View Full Version : trivia - coaches edition
02-19-2005, 11:27 PM
we all know jimmy johnson was a great coach, right? according to many, better than parcells. how long did it take him to coach the dolphins back to respectability, what was the final score of jimmy's final game, and who was his starting QB?
those of you who can answer these questions will realize the daunting task which faces our fearless leader a.k.a. the Tuna, and maybe cut him some slack...
big dog cowboy
02-20-2005, 12:21 AM
The final game he coached for Miami was a playoff loss in 1999 against Jacksonville. In that game the passing stats for his qb's was D.Marino 11-25-2-95 and D.Huard 5-16-0-46 as Miami got killed 62-7. His final season in Miami he went 9-7 going 2-6 in their last eight games. The Dolphins never won their division under Jimmy.
02-20-2005, 12:25 AM
Miami got killed 62-7.
I really don't consider Jimmy the better coach. In Dallas, he's certainly the better coach. But overall, I think Parcells is revered in a higher light in most NFL circles.
Jimmy was the better judge of talent, and had a feel for manipulating the draft. He seemed to roll the dice far more than Parcells, who prefers a cautious approach via trading down. While Jimmy too traded down at times, it just seemed like he was far more risky.
Conversely, I'd rank Parcells as the better psychologist (at least in terms of how he uses it in sports). They seemed about equal in terms of leadership.
While Jimmy did get Miami back to respectability since he got them to postseason play, he never really made that team into a remotely serious contender. Heck, Gailey even blew his team out on Thanksgiving with a horribly mediocre Cowboys team. He just never drafted well there (Yatil Green, Karim Abdul-Jabar, etc), and never seemed able to get them untracked.
02-20-2005, 01:38 AM
I don't think it's a debatable claim to say that BP is more widely respected than JJ as a coach. BP brought 4 teams from nothing to at least the playoffs. The Dolphins were a pretty good team and JJ was supposed to get over the hump, getting Marino his much coveted SB ring.
JJ completely transformed the team but that didn't significantly improve the team regarding their regular season record or playoff success. JJ tried to mold the Dolphins into the Cowboys. He succeeded in creating a superb defense lead by Zach Thomas. He succeeded in changing the offensive strategy from the stereotypical pass-happy Marino, Duper and Clayton offense into a run-control offense. However, the running game was never more than average and definitely not close to the success JJ had back in Dallas with Emmitt.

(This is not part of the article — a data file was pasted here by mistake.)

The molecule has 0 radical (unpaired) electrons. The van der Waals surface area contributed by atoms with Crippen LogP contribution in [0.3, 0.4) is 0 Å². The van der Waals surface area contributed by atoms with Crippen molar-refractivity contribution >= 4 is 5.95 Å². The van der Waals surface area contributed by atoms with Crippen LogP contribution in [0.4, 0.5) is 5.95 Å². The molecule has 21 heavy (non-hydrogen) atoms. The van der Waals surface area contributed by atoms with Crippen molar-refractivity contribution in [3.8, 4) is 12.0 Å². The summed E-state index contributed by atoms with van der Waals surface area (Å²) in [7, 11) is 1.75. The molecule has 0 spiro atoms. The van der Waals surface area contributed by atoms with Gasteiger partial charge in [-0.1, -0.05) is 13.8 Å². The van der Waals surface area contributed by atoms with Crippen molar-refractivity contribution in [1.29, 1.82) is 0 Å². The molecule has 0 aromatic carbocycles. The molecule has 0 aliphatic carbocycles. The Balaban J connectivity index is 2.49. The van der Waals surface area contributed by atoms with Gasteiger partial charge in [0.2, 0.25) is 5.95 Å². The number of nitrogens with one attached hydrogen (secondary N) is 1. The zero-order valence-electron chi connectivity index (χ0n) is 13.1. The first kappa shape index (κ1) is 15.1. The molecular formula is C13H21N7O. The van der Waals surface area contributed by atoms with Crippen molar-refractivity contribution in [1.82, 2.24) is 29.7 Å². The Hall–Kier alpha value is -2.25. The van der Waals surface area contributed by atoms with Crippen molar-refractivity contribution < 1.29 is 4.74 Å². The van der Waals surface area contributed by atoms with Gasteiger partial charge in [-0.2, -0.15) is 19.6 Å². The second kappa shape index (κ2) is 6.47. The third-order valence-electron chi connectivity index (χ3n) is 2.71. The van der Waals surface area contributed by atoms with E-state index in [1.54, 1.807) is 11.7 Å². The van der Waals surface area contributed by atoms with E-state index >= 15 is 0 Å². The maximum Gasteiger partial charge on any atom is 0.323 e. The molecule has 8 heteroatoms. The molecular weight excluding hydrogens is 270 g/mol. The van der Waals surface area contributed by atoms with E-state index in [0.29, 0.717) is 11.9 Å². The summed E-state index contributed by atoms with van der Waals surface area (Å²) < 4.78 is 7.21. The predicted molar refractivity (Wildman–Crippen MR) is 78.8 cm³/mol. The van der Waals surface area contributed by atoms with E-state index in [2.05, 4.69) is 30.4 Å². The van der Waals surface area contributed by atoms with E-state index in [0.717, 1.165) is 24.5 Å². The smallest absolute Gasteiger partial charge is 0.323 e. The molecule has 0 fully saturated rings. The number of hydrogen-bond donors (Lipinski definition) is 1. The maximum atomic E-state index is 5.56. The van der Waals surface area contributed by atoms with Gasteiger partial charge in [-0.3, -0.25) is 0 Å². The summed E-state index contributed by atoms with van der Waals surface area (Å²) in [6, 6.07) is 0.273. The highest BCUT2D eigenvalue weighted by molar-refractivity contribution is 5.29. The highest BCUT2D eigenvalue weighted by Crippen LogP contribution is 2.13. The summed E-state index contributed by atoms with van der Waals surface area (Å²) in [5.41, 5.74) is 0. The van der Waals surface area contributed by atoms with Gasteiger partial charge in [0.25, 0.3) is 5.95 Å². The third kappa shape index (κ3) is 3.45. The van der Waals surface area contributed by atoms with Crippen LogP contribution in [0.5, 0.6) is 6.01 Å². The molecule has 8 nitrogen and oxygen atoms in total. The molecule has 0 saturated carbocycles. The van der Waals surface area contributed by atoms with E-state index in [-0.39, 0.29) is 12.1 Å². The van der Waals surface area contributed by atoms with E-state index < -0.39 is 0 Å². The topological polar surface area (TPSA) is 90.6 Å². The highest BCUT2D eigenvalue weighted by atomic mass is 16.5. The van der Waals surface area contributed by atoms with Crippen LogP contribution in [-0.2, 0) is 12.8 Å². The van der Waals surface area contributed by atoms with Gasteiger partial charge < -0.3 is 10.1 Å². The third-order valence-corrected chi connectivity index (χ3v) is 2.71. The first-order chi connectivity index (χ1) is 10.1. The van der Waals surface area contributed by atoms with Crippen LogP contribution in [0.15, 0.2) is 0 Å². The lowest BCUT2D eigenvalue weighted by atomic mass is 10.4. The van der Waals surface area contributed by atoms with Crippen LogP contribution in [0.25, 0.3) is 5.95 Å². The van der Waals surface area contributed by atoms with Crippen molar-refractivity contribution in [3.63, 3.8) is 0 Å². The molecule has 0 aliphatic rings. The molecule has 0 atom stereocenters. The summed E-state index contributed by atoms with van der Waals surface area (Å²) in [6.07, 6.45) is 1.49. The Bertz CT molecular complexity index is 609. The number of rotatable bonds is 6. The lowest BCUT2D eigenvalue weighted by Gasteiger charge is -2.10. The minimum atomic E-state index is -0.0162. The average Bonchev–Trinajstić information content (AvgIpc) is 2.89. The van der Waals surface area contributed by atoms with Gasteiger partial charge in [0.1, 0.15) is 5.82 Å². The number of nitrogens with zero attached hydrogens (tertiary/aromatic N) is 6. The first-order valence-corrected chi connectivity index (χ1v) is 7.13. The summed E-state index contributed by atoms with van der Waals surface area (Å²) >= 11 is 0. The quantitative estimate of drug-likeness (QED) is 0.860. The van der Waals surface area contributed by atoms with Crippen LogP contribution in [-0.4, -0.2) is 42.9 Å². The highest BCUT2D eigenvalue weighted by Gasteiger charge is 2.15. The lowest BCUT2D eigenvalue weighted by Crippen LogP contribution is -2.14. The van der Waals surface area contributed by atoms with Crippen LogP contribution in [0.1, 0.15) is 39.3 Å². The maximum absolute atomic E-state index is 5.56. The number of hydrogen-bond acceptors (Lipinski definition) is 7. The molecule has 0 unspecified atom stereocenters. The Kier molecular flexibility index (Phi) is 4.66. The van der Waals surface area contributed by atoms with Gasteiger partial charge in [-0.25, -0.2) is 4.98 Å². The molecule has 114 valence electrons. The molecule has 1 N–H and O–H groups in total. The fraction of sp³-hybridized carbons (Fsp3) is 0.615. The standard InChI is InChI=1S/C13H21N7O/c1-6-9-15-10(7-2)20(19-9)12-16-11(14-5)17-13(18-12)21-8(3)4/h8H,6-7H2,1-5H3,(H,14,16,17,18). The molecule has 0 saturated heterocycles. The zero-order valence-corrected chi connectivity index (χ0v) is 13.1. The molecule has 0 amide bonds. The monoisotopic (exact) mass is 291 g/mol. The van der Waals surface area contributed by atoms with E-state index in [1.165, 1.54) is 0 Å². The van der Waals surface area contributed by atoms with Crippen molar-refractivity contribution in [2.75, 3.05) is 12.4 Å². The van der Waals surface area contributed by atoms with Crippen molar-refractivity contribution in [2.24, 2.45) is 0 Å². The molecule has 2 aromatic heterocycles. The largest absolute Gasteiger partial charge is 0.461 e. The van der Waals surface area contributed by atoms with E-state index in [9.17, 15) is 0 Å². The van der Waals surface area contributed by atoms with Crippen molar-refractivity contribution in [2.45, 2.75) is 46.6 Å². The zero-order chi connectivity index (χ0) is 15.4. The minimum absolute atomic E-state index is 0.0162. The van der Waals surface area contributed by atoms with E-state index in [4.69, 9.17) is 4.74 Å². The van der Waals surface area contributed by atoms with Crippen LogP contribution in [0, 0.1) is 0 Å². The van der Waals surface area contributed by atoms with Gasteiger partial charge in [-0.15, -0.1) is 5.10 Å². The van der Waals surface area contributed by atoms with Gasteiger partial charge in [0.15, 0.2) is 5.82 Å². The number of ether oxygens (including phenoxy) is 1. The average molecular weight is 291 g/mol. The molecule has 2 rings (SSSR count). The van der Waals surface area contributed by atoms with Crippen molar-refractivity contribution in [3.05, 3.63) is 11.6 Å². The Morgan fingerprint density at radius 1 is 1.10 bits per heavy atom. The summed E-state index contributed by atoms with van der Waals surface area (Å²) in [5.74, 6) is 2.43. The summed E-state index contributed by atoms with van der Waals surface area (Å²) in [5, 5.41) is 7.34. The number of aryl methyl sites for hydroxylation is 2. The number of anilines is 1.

Despite drafting several, several, several running backs, JJ was never able to recapture the success. Cecil Collins, Lawrence Phillips and Karim Abdul Jabbar are just a few of the running backs. Yatil Green was supposed to be his Michael Irvin, but Yatil got injured his first year and that squashed his career.
After maybe 4 years of fielding playoff teams, I don't think the Dolphins ever reached the AFC Championship game. Getting blasted by the Jaguars 62-7 was just the final straw and JJ acknowledged he couldn't achieve the Super Bowl and quit.
However, he's still highly respected for the work he did in Miami and certainly in Dallas.
Regarding how this relates to BP, a lot of Cowboys fans cut more slack because it is BP. However, BP made a lot of questionable roster moves, play calling mistakes, and clock management mistakes. What worries me about BP is that he might try too hard to shove this 'square peg' team into his ideal 'triangle hole' image, and it won't pan out in the next 2-3 years, which is widely believed BP's maximum tenure.
Cowboys fans have suffered through a long drought, especially with coaches. Even when we won SB XXX, we had an idiot of a coach who helped prevent winning more SBs. Many of us have been generous with our patience with BP and some still cut him slack, but as you can read from many of the posters in this forum, patience runs out very quickly.